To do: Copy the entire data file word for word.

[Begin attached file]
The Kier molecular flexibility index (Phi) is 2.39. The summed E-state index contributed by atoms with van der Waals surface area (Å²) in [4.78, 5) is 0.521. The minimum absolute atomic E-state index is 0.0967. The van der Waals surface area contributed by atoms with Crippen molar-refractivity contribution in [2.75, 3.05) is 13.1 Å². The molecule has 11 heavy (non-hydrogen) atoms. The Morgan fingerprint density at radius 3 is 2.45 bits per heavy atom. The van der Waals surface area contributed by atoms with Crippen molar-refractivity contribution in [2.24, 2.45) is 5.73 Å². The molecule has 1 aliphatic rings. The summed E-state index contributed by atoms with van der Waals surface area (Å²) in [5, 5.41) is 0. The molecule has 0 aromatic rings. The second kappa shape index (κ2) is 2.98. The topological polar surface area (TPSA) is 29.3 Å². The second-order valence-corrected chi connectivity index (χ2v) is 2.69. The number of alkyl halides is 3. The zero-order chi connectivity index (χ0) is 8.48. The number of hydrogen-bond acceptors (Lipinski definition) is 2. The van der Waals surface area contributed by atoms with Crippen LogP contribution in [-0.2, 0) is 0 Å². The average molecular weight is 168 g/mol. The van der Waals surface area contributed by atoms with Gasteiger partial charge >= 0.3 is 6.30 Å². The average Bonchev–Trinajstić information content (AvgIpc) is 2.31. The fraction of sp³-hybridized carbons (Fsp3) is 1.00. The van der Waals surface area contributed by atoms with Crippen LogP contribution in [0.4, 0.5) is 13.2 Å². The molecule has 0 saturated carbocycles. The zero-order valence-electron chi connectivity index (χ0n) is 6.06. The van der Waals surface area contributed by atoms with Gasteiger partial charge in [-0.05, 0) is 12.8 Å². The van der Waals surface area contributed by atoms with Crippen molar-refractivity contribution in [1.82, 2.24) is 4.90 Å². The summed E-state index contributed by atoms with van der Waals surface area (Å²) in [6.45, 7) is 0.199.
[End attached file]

The Kier molecular flexibility index (Phi) is 2.39. The summed E-state index contributed by atoms with van der Waals surface area (Å²) in [4.78, 5) is 0.521. The minimum absolute atomic E-state index is 0.0967. The van der Waals surface area contributed by atoms with Crippen molar-refractivity contribution in [2.75, 3.05) is 13.1 Å². The molecule has 11 heavy (non-hydrogen) atoms. The Morgan fingerprint density at radius 3 is 2.45 bits per heavy atom. The van der Waals surface area contributed by atoms with Crippen molar-refractivity contribution in [2.24, 2.45) is 5.73 Å². The molecule has 1 aliphatic rings. The summed E-state index contributed by atoms with van der Waals surface area (Å²) in [5, 5.41) is 0. The molecule has 0 aromatic rings. The second kappa shape index (κ2) is 2.98. The topological polar surface area (TPSA) is 29.3 Å². The second-order valence-corrected chi connectivity index (χ2v) is 2.69. The number of alkyl halides is 3. The zero-order chi connectivity index (χ0) is 8.48. The number of hydrogen-bond acceptors (Lipinski definition) is 2. The van der Waals surface area contributed by atoms with Crippen LogP contribution in [-0.2, 0) is 0 Å². The average molecular weight is 168 g/mol. The van der Waals surface area contributed by atoms with Gasteiger partial charge >= 0.3 is 6.30 Å². The average Bonchev–Trinajstić information content (AvgIpc) is 2.31. The fraction of sp³-hybridized carbons (Fsp3) is 1.00. The van der Waals surface area contributed by atoms with Crippen LogP contribution in [0.4, 0.5) is 13.2 Å². The molecule has 0 saturated carbocycles. The zero-order valence-electron chi connectivity index (χ0n) is 6.06. The van der Waals surface area contributed by atoms with Gasteiger partial charge in [-0.05, 0) is 12.8 Å². The van der Waals surface area contributed by atoms with Crippen molar-refractivity contribution in [1.82, 2.24) is 4.90 Å². The summed E-state index contributed by atoms with van der Waals surface area (Å²) in [6.45, 7) is 0.199.